Thorbjorn Olesen slips under the radar to get his nose in front
Jordan Spieth rallies late on to keep his Grand Slam hopes in sight
Thorbjorn Olesen of Denmark plays out of the bunker on the 16th hole during the first round of the US PGA Championship at Quail Hollow Golf Club in Charlotte, North Carolina. Photograph: Ross Kinnaird/Getty Images
Whatever about Jordan Spieth’s potential date with destiny, the first round of this 99th edition of the US PGA constituted a severe examination on a remodelled Quail Hollow; a makeover that kept its old aesthetics but added sinister elements, especially in escaping the clinging Bermuda rough when players were required to combine the mental attribute of patience with physical qualities of strength.
The challenges were everywhere, it seemed. The heavy rain in the run-up to the championship meant softened fairways gave up a fair share of mud balls, while the greenside rough tested both the patience and creativity of players in manufacturing rescue shots.
As for the greens? The underground SubAir system ensured rock-hard surfaces, with some difficult pin placements exacerbating the challenge.
Denmark’s Thorbjorn Olesen, a four-time winner on the European Tour, sneaked in under the radar to sign for a 67, four under par, that gave him a place atop the leaderboard. American Kevin Kisner joined him late in the day thanks to birdies at three of his last five holes.
Among those a stroke behind was American Chris Stroud, who contrived to impressively work his way around all 18 holes without incurring a bogey or anything worse on his card. US Open champion Brooks Koepka carded four birdies in his final seven holes to also card a 68, while Grayson Murray was popular with the North Carolina crowds, the 23-year-old from the state capital Raleigh backing up the form that saw him claim his breakthrough PGA Tour win at the recent Barbasol Championship to also get to three under.
Rory McIlroy was one of those to discover the course’s wrath on the back nine. A two-time winner of the Wells Fargo here prior to its renovation, the Northern Irishman was manoeuvring his way into a challenging position as he headed towards the tough closing three holes known as the Green Mile only to stumble as expectations rose.
Two under par on his round through 12 holes, the wheels then came off.
McIlroy seemed to lose concentration and would suffer three dropped shots in two holes: a bogey at the 13th and a double-bogey at the driveable par-4 14th, where he pulled his tee shot into the lake, proved costly.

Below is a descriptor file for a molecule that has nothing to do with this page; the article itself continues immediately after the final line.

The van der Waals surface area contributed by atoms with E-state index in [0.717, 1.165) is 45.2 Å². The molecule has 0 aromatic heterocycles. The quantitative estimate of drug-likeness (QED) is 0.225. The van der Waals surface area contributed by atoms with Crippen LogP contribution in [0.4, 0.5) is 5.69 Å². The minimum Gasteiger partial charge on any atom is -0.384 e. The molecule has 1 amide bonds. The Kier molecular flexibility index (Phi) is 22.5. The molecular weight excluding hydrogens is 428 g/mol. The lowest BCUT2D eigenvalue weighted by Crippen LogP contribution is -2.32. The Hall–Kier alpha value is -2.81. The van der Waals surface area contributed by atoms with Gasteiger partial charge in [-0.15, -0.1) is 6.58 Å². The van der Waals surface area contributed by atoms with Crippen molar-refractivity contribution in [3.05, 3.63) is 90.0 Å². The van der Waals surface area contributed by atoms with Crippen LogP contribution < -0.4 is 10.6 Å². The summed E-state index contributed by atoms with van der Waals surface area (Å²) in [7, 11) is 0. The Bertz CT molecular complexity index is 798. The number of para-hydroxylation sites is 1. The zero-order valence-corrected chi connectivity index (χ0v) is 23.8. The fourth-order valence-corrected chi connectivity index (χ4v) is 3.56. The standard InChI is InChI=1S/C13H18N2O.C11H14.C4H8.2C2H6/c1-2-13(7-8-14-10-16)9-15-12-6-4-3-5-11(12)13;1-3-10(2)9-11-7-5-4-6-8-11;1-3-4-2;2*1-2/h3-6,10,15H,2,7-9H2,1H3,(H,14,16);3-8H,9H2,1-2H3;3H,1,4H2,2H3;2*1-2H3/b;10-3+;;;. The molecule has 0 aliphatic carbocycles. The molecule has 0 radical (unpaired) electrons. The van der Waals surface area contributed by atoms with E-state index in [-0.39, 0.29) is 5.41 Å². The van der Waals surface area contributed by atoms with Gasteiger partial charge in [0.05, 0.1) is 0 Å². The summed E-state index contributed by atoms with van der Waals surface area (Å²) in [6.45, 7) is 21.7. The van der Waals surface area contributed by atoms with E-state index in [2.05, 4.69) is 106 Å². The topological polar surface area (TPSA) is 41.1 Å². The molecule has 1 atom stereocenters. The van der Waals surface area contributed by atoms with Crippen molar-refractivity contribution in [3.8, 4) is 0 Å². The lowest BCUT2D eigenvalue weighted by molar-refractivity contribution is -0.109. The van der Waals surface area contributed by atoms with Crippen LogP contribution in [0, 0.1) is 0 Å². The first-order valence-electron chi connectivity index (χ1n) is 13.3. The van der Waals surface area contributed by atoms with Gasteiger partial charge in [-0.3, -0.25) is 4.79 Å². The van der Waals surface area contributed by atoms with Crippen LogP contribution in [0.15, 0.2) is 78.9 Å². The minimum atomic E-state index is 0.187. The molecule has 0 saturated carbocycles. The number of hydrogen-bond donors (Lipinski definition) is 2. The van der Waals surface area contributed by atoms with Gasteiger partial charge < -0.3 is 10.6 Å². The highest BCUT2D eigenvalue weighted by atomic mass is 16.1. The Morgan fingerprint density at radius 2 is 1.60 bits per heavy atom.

A failure to birdie the easiest hole on the course, the par-5 15th, only rubbed further salt into the wound. McIlroy made par through the final stretch of three holes to sign for a 72, one over.
British Open champion Spieth, chasing the final leg of the career Grand Slam, and bidding for back-to-back Majors after that win last month at Royal Birkdale, had no way of sneaking in under the radar.
Watching on from inside the ropes was his friend, swimmer Michael Phelps, the most decorated Olympian of all time. “He’s a good friend and a mentor,” said Spieth, who explained the two had talked about “a lot of mental approach and preparation stuff, a lot of things that I will probably just keep to myself”.
Ironically, it was Spieth’s putter – so often his saviour – which misbehaved. The 24-year-old Texan had the putter in his hands for 33 putts while, in contrast, his driving was exemplary.
Spieth found 10 of 14 fairways, averaging 298 yards in driving distance, but struggled on the greens: “I wasn’t frustrated. I hit some good putts that missed. I burned a lot of edges.”
Now in pursuit, Spieth is aware that the task is tougher. “It’s much easier when you are on the front page of the leaderboard than it is coming from behind. Given it’s the first round, I know I’m still in it but I know that [the second] round becomes that much more important to work my way and stay in it. I’ve got to make up ground,” he admitted, with a degree of honesty.
On a day when the storm fronts moved clear of the area, although the forecast is for a return during the second round, players ground their way around the examination.
Although the vagaries of the set-up were exemplified by Pádraig Harrington’s woes in running up an unwanted hat-trick of double-bogeys from the 15th to ruin any aspirations he’d entertained of adding a second Wanamaker Trophy to his 2008 success. Phil Mickelson later joined Harrington in signing for a 79.
There were no such worries for Olesen, the 27-year-old Dane who graduated through the developmental mini-tours in Scandinavia and then the Challenge Tour before becoming a force on the main circuit as he shot an opening round that allowed him to think of potentially making an even bigger leap to being a Major champion.
What does he need to do to achieve that ambition?
“The key right now to my rounds is just getting that driver going, and then I feel I’m in good position with the rest of my game . . . I just have to stay relaxed the next few days, keep the ball in the fairway and then I know I can hit it close and make some birdies,” said Olesen.